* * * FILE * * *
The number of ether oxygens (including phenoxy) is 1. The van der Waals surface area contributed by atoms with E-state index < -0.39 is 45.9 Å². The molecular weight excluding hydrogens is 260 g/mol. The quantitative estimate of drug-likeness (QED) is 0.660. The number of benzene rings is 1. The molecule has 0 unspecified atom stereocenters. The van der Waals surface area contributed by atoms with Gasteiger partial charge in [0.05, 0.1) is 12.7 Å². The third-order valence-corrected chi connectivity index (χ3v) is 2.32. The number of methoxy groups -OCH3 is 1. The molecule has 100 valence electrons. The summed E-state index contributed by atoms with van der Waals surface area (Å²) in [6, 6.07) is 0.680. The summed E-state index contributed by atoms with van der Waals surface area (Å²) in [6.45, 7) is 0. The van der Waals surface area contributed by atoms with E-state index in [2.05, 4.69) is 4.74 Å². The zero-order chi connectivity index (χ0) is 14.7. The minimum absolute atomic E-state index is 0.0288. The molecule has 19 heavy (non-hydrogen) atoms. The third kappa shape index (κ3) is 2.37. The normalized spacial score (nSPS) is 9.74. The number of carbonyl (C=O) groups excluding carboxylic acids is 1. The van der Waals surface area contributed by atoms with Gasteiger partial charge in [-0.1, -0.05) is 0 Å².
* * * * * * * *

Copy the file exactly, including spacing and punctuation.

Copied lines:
The number of ether oxygens (including phenoxy) is 1. The van der Waals surface area contributed by atoms with E-state index < -0.39 is 45.9 Å². The molecular weight excluding hydrogens is 260 g/mol. The quantitative estimate of drug-likeness (QED) is 0.660. The number of benzene rings is 1. The molecule has 0 unspecified atom stereocenters. The van der Waals surface area contributed by atoms with Gasteiger partial charge in [0.05, 0.1) is 12.7 Å². The third-order valence-corrected chi connectivity index (χ3v) is 2.32. The number of methoxy groups -OCH3 is 1. The molecule has 100 valence electrons. The summed E-state index contributed by atoms with van der Waals surface area (Å²) in [6, 6.07) is 0.680. The summed E-state index contributed by atoms with van der Waals surface area (Å²) in [6.45, 7) is 0. The van der Waals surface area contributed by atoms with E-state index in [2.05, 4.69) is 4.74 Å². The zero-order chi connectivity index (χ0) is 14.7. The minimum absolute atomic E-state index is 0.0288. The molecule has 19 heavy (non-hydrogen) atoms. The third kappa shape index (κ3) is 2.37. The normalized spacial score (nSPS) is 9.74. The number of carbonyl (C=O) groups excluding carboxylic acids is 1. The van der Waals surface area contributed by atoms with Gasteiger partial charge in [-0.1, -0.05) is 0 Å².